The Reservation was established by the Treaty of July 2, 1863, at Fort Bridger, Utah. A later treaty of July 30, 1883, defined the reservation further as the land area bordered on the East by the Portneuf Mountains and on the West by Raft River. An Executive Order, July 14, 1867, set apart the Reservation for the Boise and Bruneau Bands of the Shoshone and Bannock Indian Tribes. The original 1,800,000 acres were reduced to 1,336,000 acres in 1869, and in 1900 additional land was ceded to the government leaving the existing 540,764 acres within the Reservation. The aboriginal lands included large areas of Idaho and surrounding states. Included were the Salmon and Snake River country spanning into what is now southern Idaho. The Shoshone-Bannock Tribal Constitution and By-laws were adopted by the Tribes and approved by the Secretary of the Interior on April 30, 1936. The Fort Hall Business Council is the official governing body of the Shoshone-Bannock Tribes, Inc. The terms of office are two years. Each year the council elects its own chairman, vice-chair, and sergeant-at-arms.
It is located in southeastern Idaho on the Snake River plain north of Pocatello and comprises 544,000 acres over four counties: Bingham, Power, Bannock and Caribou. The Reservation is divided into five districts: Fort Hall, Lincoln Creek, Ross Fork, Gibson, and Bannock Creek. Currently, 97% of the Reservation lands are owned by the Tribes and individual Indian ownership. The tribal government offices and most tribal business enterprises are located eight miles north of Pocatello in Fort Hall.The Town of Fort Hall is small and unincorporated with an elevation of 4,754 ft. It was one of the first permanent Europe-American settlements in Idaho, established in 1834 as a trading post. Military post started in 1849. The original Fort was on the bank of the Snake River 11 miles west of the present site. It is a few miles north of Pocatello (Population 45,000). Tribal office is on the Fort Hall campus east of the townsite.
The Tribes’ ancestral hunting range extends east throughout the nearby Grand Teton and Yellowstone Basin.
Principal dialects of Shoshoni include Western Shoshoni in Nevada, Gosiute in western Utah, Northern Shoshoni in southern Idaho and northern Utah, and Eastern Shoshoni in Wyoming.
Presently, dictionaries in both the Bannock and Shoshone languages are being developed and will be an ongoing project as many words especially in the Bannock language is being discovered since very few people speak this language.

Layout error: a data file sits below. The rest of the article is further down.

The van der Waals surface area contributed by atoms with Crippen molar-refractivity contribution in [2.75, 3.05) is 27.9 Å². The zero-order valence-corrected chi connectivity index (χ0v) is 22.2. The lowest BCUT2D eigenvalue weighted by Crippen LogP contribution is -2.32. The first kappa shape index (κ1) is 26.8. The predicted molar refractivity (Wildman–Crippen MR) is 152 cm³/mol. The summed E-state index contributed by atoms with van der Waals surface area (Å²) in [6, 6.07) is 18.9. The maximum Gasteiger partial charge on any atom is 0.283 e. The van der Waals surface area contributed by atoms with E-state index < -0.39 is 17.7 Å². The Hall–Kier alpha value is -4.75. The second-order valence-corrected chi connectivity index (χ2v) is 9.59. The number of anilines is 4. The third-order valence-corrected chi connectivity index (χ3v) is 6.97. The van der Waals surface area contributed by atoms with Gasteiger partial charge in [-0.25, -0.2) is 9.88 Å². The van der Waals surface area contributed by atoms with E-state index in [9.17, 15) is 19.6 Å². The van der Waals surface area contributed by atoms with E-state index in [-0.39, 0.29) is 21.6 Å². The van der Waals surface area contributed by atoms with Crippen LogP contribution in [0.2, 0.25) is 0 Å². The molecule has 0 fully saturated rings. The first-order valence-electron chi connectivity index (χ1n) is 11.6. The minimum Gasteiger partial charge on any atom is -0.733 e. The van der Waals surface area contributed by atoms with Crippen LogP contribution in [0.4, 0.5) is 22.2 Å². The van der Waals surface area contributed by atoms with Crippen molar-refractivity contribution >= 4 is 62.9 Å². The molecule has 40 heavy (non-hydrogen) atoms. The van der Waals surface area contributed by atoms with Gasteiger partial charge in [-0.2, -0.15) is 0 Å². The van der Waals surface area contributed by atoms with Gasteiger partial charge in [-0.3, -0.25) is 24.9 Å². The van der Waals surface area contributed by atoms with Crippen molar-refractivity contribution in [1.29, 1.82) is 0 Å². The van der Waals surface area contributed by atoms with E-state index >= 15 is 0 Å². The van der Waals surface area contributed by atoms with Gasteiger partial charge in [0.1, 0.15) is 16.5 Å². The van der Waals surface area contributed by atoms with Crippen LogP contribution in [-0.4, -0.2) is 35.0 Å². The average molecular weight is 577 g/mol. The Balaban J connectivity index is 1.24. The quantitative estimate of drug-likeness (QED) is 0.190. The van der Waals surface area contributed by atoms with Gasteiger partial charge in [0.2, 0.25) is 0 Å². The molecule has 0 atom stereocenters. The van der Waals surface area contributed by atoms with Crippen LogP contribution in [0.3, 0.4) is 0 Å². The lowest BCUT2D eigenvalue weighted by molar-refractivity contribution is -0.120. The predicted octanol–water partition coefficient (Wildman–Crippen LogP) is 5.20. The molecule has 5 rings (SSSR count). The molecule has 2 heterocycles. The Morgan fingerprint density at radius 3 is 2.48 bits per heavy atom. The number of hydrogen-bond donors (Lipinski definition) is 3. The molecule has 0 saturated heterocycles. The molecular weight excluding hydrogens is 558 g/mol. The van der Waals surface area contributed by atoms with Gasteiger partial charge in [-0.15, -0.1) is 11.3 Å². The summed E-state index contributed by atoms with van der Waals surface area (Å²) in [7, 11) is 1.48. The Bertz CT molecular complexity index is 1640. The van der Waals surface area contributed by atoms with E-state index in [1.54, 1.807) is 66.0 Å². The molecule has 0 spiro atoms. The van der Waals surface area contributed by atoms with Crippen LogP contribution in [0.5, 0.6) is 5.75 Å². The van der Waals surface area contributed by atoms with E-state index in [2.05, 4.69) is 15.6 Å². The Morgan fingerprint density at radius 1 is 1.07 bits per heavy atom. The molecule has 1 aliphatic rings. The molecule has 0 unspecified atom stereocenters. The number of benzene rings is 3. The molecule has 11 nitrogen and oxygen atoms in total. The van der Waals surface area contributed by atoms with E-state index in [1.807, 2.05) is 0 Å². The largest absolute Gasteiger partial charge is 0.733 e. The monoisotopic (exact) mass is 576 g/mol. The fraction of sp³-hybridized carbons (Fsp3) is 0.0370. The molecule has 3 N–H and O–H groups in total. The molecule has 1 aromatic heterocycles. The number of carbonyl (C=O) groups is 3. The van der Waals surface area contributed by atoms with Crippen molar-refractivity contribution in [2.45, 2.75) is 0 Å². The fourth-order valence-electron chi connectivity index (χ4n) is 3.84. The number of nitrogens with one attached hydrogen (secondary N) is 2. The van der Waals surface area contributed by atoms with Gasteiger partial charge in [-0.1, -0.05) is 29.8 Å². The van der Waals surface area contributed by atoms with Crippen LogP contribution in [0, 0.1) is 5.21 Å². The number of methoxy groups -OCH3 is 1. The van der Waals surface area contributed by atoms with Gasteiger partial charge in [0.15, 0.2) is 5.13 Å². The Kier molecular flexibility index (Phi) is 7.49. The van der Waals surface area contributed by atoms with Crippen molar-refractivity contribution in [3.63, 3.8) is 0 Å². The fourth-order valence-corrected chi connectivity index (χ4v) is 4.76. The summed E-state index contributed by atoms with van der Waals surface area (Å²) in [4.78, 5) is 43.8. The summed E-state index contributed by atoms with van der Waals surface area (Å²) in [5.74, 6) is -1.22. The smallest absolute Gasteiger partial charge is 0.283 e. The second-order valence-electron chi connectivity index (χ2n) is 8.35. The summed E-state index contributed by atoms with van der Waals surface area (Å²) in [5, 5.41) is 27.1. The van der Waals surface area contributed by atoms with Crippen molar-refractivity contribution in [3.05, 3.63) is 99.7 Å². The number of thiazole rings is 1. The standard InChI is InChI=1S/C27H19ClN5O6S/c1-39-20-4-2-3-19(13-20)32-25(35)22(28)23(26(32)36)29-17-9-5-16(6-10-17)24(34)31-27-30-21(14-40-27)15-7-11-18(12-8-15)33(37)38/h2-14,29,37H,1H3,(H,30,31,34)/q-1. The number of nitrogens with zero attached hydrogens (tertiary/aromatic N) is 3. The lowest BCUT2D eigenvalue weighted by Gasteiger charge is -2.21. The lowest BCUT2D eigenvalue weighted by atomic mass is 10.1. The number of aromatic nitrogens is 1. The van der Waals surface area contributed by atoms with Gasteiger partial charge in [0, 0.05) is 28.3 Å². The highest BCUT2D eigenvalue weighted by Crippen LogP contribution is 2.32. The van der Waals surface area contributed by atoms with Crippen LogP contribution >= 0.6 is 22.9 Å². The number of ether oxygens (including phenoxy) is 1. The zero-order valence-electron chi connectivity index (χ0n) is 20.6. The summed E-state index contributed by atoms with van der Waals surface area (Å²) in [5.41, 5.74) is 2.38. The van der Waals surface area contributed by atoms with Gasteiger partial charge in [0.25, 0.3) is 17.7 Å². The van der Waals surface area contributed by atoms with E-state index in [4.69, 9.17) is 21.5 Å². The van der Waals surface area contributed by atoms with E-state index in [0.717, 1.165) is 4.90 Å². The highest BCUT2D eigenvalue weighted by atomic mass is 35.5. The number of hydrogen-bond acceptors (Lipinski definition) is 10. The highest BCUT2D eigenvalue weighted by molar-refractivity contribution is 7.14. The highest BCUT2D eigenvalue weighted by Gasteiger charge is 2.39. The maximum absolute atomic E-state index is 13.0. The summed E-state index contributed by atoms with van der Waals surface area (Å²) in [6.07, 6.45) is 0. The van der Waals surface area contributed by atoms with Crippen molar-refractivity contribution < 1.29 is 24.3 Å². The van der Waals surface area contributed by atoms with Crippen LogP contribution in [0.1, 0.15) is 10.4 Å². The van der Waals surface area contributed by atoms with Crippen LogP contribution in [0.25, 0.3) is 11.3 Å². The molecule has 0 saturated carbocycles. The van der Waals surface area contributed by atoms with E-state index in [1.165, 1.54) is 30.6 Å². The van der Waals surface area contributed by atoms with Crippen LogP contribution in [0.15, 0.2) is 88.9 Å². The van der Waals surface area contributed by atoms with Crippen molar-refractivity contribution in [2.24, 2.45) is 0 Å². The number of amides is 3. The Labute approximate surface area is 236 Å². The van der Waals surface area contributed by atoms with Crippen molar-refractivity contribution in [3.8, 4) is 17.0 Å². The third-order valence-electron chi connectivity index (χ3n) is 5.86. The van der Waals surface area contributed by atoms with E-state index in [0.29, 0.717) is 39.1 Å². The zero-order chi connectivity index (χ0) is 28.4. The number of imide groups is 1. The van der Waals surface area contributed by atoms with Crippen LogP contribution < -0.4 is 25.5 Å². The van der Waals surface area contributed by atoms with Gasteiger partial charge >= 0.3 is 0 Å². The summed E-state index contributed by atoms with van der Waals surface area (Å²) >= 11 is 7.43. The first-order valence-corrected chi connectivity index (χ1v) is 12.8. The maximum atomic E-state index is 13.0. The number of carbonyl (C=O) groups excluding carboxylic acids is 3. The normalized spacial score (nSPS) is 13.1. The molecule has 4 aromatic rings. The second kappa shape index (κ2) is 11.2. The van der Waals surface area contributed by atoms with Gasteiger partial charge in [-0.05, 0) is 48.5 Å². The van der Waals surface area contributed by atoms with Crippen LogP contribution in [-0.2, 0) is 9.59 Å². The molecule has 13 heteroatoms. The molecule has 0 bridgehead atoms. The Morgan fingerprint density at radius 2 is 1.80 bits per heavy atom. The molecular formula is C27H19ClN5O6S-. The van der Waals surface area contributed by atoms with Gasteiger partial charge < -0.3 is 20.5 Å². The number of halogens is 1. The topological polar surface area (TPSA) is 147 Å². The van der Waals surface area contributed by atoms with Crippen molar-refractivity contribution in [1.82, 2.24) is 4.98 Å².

A pronunciation system is being developed that will be easy for tribal members to understand, comprehend and relate to. There is presently an International Phonetic Alphabet based system used that is hard for the general population untrained in the use of this system to understand, so changes will be made to accommodate tribal members. The language still remains one of America’s healthier indigenous languages because children are acquiring it as their first language and the Shoshone Nation is involved in keeping the language alive by teaching it in schools on the Wind River Reservation and using technology to preserve it for the future.
A recent economic impact study found that the Shoshone-Bannock Tribes government, businesses, support agencies and lands generate more than 4,000 jobs and add $330 million annually to the eastern Idaho economy. The Shoshone-Bannock Tribes, Inc. became a federally chartered corporation under the Indian Re-organization Act on April 17, 1937.
Through its self-governing rights afforded under the Fort Bridger Treaty of 1868 and the Indian Reorganization Act of 1934, the Tribes manages its own schools, post office, grocery store, waste disposal, agriculture and commercial businesses, rural transits, casinos, and more.
The Fort Hall Indian Reservation is a Federally-recognized Tribal reservation of the Shoshone & Bannock People. The Tribes are composed of several Shoshone and Bannock bands that were forced to the Fort Hall Reservation, which eventually became the Shoshone-Bannock Tribes. There are approximately 5,681 enrolled tribal members with a majority living on or near the Fort Hall Reservation. Through its self-governing rights afforded under the Fort Bridger Treaty of 1868 and the Indian Reorganization Act of 1934, the Tribes manages its own schools, post office, grocery store, waste disposal, agriculture and commercial businesses, rural transits, casinos, and more. The Fort Hall Business Council is the official governing body of the Shoshone-Bannock Tribes, Inc. The terms of office are two years. Each year the council elects its own chairman, vice-chair, and sergeant-at-arms.
As of August 2015, there were 5,859 enrolled Shoshone-Bannock tribal members: of the tribal membership 4,038 reside on the Fort Hall Reservation. There are 5,762 people living on the Fort Hall Reservation. Of those 1,826 identify themselves as Non-Indian. There are a total of 1,779 households on the Fort Hall Reservation. The median age of reservation residents is 29.
Total area 546,500 acres
Tribally owned 251,890 acres
Individually owned (BIA realty, 2004) 243,480 acres
Federal trust (BIA realty, 2004) 32,632.88 acres
Population (2010 census) 5,767
Tribal Enrollment (Tribal Enrollment Department, Aug 2015) 5,859
Total labor force (2009-2013 ACS) 2,527
High school graduate or higher, (2009-2013 ACS) 7777.6%
Bachelor’s degree or higher (2009-2013 ACS) 11.5%
Unemployment rate (2009-2013 ACS) 17.6%
Per capita income (2009-2013 ACS) $16,276